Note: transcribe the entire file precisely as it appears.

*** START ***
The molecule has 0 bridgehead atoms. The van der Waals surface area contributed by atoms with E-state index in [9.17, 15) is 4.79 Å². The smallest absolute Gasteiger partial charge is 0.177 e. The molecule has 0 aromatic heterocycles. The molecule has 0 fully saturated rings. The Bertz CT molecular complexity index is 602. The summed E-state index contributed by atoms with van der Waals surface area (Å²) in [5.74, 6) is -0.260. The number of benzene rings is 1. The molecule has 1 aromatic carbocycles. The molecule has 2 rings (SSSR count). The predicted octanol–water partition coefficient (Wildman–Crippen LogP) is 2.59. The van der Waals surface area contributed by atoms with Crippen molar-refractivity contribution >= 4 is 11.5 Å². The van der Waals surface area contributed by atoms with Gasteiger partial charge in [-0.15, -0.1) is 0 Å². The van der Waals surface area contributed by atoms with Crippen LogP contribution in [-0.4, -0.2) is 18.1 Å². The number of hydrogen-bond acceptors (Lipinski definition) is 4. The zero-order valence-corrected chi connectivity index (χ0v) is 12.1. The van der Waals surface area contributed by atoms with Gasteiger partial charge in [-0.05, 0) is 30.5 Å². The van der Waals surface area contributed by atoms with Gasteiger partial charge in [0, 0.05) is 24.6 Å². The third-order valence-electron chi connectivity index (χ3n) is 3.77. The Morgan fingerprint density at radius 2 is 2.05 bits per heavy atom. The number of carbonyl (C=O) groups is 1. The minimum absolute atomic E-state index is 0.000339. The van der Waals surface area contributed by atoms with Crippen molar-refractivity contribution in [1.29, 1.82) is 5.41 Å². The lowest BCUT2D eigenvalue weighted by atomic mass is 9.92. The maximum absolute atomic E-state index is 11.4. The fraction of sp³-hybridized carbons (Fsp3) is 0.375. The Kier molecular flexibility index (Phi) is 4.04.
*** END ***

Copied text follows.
The molecule has 0 bridgehead atoms. The van der Waals surface area contributed by atoms with E-state index in [9.17, 15) is 4.79 Å². The smallest absolute Gasteiger partial charge is 0.177 e. The molecule has 0 aromatic heterocycles. The molecule has 0 fully saturated rings. The Bertz CT molecular complexity index is 602. The summed E-state index contributed by atoms with van der Waals surface area (Å²) in [5.74, 6) is -0.260. The number of benzene rings is 1. The molecule has 1 aromatic carbocycles. The molecule has 2 rings (SSSR count). The predicted octanol–water partition coefficient (Wildman–Crippen LogP) is 2.59. The van der Waals surface area contributed by atoms with Crippen molar-refractivity contribution >= 4 is 11.5 Å². The van der Waals surface area contributed by atoms with Gasteiger partial charge in [-0.15, -0.1) is 0 Å². The van der Waals surface area contributed by atoms with Crippen LogP contribution in [-0.4, -0.2) is 18.1 Å². The number of hydrogen-bond acceptors (Lipinski definition) is 4. The zero-order valence-corrected chi connectivity index (χ0v) is 12.1. The van der Waals surface area contributed by atoms with Gasteiger partial charge in [-0.05, 0) is 30.5 Å². The van der Waals surface area contributed by atoms with Gasteiger partial charge in [0, 0.05) is 24.6 Å². The third-order valence-electron chi connectivity index (χ3n) is 3.77. The Morgan fingerprint density at radius 2 is 2.05 bits per heavy atom. The number of carbonyl (C=O) groups is 1. The minimum absolute atomic E-state index is 0.000339. The van der Waals surface area contributed by atoms with Crippen molar-refractivity contribution in [1.29, 1.82) is 5.41 Å². The lowest BCUT2D eigenvalue weighted by atomic mass is 9.92. The maximum absolute atomic E-state index is 11.4. The fraction of sp³-hybridized carbons (Fsp3) is 0.375. The Kier molecular flexibility index (Phi) is 4.04.